Sunday, August 31, 2008
Okay. . . This is the seventh book in the Betsy Taylor series. I did not enjoy this book nearly as much as several of the previous books of the series. Perhaps it is because a few of the characters died and because it just was not as humorous! Where was the funny quirkiness I've come to expect from the author? I just didn't feel it this time. In previous books, the humor comes from ridiculous situations such as finding out that her newly discovered half-sister, Laura, who teaches Sunday School is actually the daughter of Satan, an extremely good daughter of Satan. In this newest installment of the series, I wanted to ask the figurative question: Where's the beef?
The Fiends are loose. Their minds are returning and they are remembereing who the are. So . . . they want to kill Betsy, because she's the vampire queen. It's not her fault they were made into vampires, and made to become feral, dumb creatures.
The entire book was boring, with the exception of The Ant (her now-deceased young stepmother, whose body was taken over years earlier by Satan, gave birth to Laura, who was then given up for adoption) coming back to haunt Betsy. This is really the only fun part, to me, of this book.
Wednesday, August 27, 2008
I couldn’t put this book down, and I read it in a few hours. (This was also perhaps helped by some insomnia, but still . . . )
Apparently this was a much-talked about book in gymnastics circles earlier this year when it came out. I was not aware of it when the title caught my eye from a display at the Mission Branch library a few days ago. Prior to actually reading it, however, I looked up the author’s website and blog. I didn’t recognize her name, though if she was in gymnastics in the ‘80s, I really might have seen her on tv at some point. I watched gymnastics back then, wanting to take part, knowing I was too old and too big all at the same time. Sey won the 1986 US National Championships. She was worn out and exhausted, and with lingering injuries before the 1988 Olympic trials.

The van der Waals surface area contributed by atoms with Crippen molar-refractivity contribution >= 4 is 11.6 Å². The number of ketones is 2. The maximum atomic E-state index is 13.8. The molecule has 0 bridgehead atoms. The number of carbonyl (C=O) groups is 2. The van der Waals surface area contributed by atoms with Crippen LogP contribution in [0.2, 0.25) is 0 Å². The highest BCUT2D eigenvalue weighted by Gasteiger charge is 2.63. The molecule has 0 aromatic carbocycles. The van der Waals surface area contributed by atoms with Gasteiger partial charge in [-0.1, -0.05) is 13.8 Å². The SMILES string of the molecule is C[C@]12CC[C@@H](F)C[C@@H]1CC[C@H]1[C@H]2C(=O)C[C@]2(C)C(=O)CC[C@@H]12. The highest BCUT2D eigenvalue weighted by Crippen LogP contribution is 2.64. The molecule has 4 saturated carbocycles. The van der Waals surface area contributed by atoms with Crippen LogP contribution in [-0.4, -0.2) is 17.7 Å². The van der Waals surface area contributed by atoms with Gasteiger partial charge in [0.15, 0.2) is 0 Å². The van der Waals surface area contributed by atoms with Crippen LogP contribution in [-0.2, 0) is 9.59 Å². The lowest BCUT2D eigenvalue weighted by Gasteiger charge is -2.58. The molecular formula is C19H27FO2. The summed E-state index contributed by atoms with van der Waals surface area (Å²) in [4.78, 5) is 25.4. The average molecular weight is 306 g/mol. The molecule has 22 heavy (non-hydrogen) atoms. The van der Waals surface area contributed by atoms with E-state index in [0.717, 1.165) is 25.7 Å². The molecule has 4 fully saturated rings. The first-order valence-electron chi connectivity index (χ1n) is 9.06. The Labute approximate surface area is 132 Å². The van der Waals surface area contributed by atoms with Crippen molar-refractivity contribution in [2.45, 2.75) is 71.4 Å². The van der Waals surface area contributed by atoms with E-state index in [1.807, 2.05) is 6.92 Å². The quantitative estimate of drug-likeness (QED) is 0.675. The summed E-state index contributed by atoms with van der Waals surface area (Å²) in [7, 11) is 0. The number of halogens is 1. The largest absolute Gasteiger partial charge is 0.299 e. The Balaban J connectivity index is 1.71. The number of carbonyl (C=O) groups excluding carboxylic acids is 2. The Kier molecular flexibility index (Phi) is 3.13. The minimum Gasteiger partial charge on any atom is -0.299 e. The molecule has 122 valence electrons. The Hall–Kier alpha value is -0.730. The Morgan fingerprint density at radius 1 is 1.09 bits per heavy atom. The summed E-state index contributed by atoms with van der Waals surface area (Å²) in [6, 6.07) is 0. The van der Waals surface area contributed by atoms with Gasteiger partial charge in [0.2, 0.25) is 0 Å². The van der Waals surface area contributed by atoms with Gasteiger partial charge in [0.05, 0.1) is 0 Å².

This book really shows me that I would have never had the guts to do it. Sey says that as a kid, she really, really wanted it, and tried hard to be good enough. However, she was never good enough, at least in her mind. Her coaches all managed to point that out often as well. Even when she was little, age 7, her coaches kept telling her she wasn’t going to get anywhere if she was scared. (I would have been too scared. I might have liked the floor tumbling routines, but doing the same on the balance beam?? No way. I tried a somersault on the balance beam once in a beginner’s gymnastics class, and that was enough.)
Sey is quite critical about the coaching styles in the elite level of gymnastics. She admits that to stay competitive that she had to keep in shape even while she was recovering from injuries, but she does ask why no one in elite gymnastics puts a stop to pressuring, insisting that gymnasts keep ruining their bodies to achieve an often elusive dream. She also brings up the parents. I get the sense that her parents were not necessarily pressuring her at the beginning, but by the time Sey reached the elite level, her parents and family had rearranged their whole lives to focus on her goal. By the time that Sey was burning out, her mother was pushing her to kept trying to go on, to reach the ’88 Olympics. Sey admits that during all of those years, she did not or could not recognize the sacrifices her entire family was making for her. She feels bad now for a lot of things.
Sey is also very candid about her “diet” strategies to lose weight, and how weight was/is such a big deal in elite gymnastics. She is also candid about how she would peel the skin on her fingers as a way to cope. This is not always pleasant reading, but then I did not expect this book to be a pleasant happy read.